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At the Cleveland Indians home opener on April 10 crowds can expect to hear super fan John Adams pound away on a bass drum in left center field as he has in virtually every home game since 1973. Over by the first base side of the field—and commanding a bit less attention—game- goers may also notice another distinguishing feature at Cleveland's Progressive Field: an upper deck solar panel array. The Indians were the first American League team to install an alt-energy power source in 2007, making it a member of the growing number of ball clubs whose stadiums are going green.
"We view ourselves as a civic leader, so it's our duty not just to think and act green, but to try to influence fans and the community, as well," says Curtis Danburg, a spokesperson for the team. The franchise put up $100,000 toward the $180,000 panels, with two grants covering the rest. Danburg says the panels generate 8.4 kilowatts, or "enough to energize the 400 televisions we have in the ballpark."
Many Major League Baseball (MLB) teams echo these sentiments, having taken similar action to "green up" their sport. In a partnership announced last year, the commissioner's office joined with the Natural Resources Defense Council (NRDC), an environmental advocacy group based in New York City, to spearhead the Team Greening Program. The initiative helps teams figure out ways to do their part in protecting the environment and staving off climate change.
"This effort is really changing baseball for the better," says Allen Hershkowitz, senior scientist and coordinator of the sports greening project at the NRDC. "Baseball isn't green yet, but it's in the process of greening."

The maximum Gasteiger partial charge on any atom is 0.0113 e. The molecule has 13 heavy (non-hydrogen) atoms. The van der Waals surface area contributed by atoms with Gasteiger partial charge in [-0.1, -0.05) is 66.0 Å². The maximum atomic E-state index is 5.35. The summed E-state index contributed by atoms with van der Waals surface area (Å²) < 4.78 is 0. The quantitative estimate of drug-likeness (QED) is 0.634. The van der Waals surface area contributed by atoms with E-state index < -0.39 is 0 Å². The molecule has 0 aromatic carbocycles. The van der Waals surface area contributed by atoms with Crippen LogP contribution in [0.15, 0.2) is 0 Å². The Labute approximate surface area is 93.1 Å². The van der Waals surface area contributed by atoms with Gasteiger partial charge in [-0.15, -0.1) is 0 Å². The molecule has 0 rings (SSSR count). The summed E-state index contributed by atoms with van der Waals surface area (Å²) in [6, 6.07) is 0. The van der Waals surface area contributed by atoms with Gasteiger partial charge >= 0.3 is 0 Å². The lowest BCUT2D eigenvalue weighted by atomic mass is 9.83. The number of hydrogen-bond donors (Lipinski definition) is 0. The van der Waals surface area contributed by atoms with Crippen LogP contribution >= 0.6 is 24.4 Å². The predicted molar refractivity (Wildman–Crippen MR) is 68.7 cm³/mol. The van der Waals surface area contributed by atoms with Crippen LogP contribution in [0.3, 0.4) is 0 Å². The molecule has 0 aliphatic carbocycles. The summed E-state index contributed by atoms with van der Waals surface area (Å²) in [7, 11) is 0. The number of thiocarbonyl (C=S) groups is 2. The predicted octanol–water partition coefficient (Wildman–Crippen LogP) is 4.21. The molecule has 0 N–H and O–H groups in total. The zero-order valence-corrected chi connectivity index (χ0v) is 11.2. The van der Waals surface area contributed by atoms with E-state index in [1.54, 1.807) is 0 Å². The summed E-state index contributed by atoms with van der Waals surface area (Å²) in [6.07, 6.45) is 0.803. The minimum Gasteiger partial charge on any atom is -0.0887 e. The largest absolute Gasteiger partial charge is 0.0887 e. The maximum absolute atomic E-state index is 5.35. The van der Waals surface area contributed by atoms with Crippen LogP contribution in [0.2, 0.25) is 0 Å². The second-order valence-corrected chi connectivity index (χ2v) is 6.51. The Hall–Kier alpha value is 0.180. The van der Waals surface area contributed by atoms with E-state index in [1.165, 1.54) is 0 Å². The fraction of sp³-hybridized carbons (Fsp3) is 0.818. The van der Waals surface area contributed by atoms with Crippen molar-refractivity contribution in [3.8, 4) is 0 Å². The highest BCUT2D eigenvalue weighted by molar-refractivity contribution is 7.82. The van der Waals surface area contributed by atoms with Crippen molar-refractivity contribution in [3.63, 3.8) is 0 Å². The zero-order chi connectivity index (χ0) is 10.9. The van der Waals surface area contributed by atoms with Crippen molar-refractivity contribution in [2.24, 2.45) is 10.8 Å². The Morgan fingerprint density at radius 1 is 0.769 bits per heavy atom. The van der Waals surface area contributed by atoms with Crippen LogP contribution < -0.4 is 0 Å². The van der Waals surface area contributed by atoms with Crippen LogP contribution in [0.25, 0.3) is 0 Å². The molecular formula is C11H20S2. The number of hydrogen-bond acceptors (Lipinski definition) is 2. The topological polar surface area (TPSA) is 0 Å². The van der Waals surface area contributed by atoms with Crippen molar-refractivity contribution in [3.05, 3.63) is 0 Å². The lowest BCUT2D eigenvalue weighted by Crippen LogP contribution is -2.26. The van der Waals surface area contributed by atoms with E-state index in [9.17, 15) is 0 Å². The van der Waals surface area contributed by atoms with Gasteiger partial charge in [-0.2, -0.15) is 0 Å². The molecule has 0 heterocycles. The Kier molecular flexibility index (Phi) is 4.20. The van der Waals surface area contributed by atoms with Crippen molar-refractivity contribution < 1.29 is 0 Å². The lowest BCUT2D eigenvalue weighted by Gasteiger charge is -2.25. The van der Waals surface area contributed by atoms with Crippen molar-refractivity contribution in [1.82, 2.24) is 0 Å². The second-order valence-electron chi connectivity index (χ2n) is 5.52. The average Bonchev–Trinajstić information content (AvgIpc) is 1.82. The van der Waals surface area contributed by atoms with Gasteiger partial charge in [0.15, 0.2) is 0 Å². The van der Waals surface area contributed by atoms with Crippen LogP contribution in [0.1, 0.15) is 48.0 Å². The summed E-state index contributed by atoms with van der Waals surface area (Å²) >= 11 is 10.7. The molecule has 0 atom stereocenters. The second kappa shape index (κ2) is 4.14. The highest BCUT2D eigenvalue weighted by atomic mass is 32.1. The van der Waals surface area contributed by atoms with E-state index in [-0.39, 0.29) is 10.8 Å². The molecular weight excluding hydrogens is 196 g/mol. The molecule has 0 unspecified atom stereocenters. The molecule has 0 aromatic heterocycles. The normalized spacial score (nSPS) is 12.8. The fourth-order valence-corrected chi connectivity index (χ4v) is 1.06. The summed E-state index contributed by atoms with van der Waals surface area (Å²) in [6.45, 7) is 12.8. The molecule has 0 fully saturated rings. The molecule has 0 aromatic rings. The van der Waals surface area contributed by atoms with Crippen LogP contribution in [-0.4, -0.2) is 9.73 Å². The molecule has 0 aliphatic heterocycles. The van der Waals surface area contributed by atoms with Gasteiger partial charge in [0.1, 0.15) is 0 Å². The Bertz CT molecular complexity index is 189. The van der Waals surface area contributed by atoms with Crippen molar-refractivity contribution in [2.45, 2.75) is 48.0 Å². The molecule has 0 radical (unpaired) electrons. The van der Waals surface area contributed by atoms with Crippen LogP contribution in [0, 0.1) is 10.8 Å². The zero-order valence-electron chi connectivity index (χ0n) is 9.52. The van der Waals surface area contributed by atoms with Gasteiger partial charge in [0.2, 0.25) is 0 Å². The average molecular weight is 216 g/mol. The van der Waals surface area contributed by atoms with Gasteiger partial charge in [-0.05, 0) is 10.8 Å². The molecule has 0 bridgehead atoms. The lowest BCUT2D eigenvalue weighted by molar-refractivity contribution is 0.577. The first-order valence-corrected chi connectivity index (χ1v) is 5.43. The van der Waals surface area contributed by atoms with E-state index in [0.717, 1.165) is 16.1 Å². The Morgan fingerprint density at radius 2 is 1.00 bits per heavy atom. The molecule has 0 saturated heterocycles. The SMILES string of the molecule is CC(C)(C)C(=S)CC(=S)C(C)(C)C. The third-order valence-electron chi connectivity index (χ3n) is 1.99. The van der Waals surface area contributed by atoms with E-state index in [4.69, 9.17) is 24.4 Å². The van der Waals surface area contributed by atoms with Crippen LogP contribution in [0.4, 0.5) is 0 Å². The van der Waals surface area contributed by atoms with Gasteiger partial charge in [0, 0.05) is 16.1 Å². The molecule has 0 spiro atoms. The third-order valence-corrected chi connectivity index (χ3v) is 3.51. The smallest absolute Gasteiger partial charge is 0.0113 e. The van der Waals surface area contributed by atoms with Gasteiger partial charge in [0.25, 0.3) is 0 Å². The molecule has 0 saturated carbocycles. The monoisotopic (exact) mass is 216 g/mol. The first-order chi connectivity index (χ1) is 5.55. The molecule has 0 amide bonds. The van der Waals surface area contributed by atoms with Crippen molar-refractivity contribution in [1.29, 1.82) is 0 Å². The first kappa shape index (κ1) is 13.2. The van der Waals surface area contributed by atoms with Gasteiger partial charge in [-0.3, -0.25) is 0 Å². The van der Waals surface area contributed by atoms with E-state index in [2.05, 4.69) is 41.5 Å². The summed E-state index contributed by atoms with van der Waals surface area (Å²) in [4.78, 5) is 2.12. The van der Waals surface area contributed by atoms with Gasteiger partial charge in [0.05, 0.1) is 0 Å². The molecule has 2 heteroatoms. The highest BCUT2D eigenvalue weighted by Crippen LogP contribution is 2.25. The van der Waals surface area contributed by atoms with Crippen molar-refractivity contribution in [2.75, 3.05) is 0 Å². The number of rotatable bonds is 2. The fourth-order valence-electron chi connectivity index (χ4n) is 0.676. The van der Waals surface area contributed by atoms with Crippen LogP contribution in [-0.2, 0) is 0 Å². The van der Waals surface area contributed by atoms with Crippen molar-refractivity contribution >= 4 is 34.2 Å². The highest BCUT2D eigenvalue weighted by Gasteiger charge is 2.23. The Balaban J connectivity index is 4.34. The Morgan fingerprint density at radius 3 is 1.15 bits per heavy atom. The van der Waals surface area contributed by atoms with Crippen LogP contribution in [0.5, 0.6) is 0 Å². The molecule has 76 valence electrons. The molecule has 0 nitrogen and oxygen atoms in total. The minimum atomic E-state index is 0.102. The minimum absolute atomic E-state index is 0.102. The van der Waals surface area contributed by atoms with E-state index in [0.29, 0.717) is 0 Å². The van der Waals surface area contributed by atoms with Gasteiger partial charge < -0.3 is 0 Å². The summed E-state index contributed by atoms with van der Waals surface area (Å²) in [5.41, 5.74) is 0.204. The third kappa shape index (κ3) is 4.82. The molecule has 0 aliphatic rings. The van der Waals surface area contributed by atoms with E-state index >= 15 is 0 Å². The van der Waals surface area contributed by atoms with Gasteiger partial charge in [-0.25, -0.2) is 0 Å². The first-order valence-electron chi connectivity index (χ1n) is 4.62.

The process has unfolded in much the way the game is played, with the MLB's franchises trying to best one another in scoring energy efficiency accolades. "Everything reduces to a competition in our game," says John McHale, executive vice president of communications for the Office of the Commissioner of Baseball, only half kidding. "And when you see something this positive come out of that, it's great."
He says that pro baseball has not yet collectively calculated its carbon footprint, but some individual teams have attempted to keep tabs on their contribution to global warming. The Philadelphia Phillies, for example, purchased about $250,000 worth of renewable energy credits to offset their Citizens Bank Park's utility power use for all of 2008, says team spokesperson Brian Mahoney. These credits—intended to pay for carbon-neutral electricity production from wind turbines and biomass burning—will also be bought to offset stadium energy needs for 2009, Mahoney says.
In a win–win, though, many teams have already financially benefited from reducing energy use and expanding recycling. The Seattle Mariners, for example, saved almost half a million dollars by cutting natural gas and electricity usage at Safeco Field by about 36 and 18 percent, respectively, the past two seasons, says team spokesperson Rebecca Hale. The organization also recycled 342 tons of plastic, glass and cardboard last year, saving $60,000 in waste disposal costs.